One minute they had dreams of being world No 1, the next they were facing up to the reality of Capital One – and a cup-tie with Leeds that may not be entirely dissimilar to this gruelling final against Corinthians.
From Yokohama to Yorkshire – how fickle football can be. Interim Chelsea manager Rafa Benitez was hailed for his bold selection against Monterrey, but here he was fielding questions about disgruntled players and a season in danger of falling apart. Again.
Oscar, who began on the bench, was quoted on a Brazilian website saying his manager was "crazy" for leaving him out against his compatriots. A downcast Benitez shrugged: "Normally, with Twitter, Facebook, websites and bloggers, I don't trust too many people. Any player not playing has to be disappointed, but that's it."
However, the game wasn't won and lost on Oscar's omission or thrown away by Gary Cahill's moment of madness, when he kicked out at Emerson and was deservedly sent off.
The trophy was wrested from Europe's grip for the first time since 2006 because Chelsea were outmuscled. The Brazilians were more like the Premier League team. Bayed on by most of a near-capacity crowd, they were compact, organised and up for the fight against a side badly missing the injured John Terry.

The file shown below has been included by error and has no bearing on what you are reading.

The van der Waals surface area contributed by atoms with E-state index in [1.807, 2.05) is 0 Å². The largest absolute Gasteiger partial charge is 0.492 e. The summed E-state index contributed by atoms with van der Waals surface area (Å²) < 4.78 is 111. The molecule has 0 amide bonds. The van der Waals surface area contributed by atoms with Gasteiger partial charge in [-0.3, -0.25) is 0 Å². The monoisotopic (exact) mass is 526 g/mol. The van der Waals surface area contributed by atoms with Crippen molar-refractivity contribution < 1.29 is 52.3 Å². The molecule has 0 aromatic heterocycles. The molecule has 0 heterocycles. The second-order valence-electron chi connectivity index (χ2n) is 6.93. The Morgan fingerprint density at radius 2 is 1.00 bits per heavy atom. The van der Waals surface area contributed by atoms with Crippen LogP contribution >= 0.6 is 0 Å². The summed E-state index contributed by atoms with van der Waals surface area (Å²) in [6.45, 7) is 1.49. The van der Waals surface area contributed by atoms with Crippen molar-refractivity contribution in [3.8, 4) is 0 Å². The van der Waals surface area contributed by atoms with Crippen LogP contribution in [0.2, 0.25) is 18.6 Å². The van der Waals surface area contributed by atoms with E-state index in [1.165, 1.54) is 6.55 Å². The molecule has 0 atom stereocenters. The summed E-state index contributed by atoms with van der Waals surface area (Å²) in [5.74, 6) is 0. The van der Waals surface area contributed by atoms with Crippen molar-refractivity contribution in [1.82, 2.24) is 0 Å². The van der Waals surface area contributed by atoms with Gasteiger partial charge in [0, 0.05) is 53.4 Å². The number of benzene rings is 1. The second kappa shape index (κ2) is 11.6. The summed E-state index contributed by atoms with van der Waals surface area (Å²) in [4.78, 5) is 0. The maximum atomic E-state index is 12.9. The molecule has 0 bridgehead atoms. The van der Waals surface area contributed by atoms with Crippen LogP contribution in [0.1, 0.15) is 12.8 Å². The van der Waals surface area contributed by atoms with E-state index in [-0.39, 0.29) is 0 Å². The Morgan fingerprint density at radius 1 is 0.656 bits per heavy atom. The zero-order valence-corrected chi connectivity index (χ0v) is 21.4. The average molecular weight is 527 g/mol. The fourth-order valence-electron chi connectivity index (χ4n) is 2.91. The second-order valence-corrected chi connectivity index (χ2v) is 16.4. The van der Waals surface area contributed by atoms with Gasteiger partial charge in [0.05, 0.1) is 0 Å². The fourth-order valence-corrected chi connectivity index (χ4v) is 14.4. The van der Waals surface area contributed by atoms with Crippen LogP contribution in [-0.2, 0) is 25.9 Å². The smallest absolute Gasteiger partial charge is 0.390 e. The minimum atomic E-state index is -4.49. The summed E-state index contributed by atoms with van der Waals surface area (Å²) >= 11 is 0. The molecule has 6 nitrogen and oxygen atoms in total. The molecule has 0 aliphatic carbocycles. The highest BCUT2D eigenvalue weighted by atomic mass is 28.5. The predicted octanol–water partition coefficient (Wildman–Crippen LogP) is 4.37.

How Chelsea could also have done with the physical prowess of the departed Didier Drogba. They missed a hatful of chances, with Fernando Torres particularly wasteful. He may have filled his boots with five against Danish minnows Nordsjaelland, Sunderland and Monterrey, but he needs to start scoring on the big occasions.
"He had the chances," said Benitez. "I agree that he has to take these chances in a final because it's not easy to create too many. If you have two or three you have to score."
Torres did have one rightly ruled out for offside at the death but should have equalised moments earlier when he had a one-on-one with goalkeeper Cassio, but shot at him.
Chelsea started sluggishly, but carved out the better chances and Cassio saved at full stretch from Victor Moses, and did well to gather a fierce Juan Mata volley. After the break, Mata slipped an exquisite ball through to Eden Hazard but the Belgian could not get his shot away. Slowly Corinthians tightened the screw. Emerson never stopped running, Paulinho grew in stature and Peruvian striker Paolo Guerrero would grace the Premier League. Guerrero's goal came when Cahill blocked Danilo's shot and the ball looped up for a simple header.
"They had one chance and scored, and we didn't take our chances," said Benitez. "That was the difference."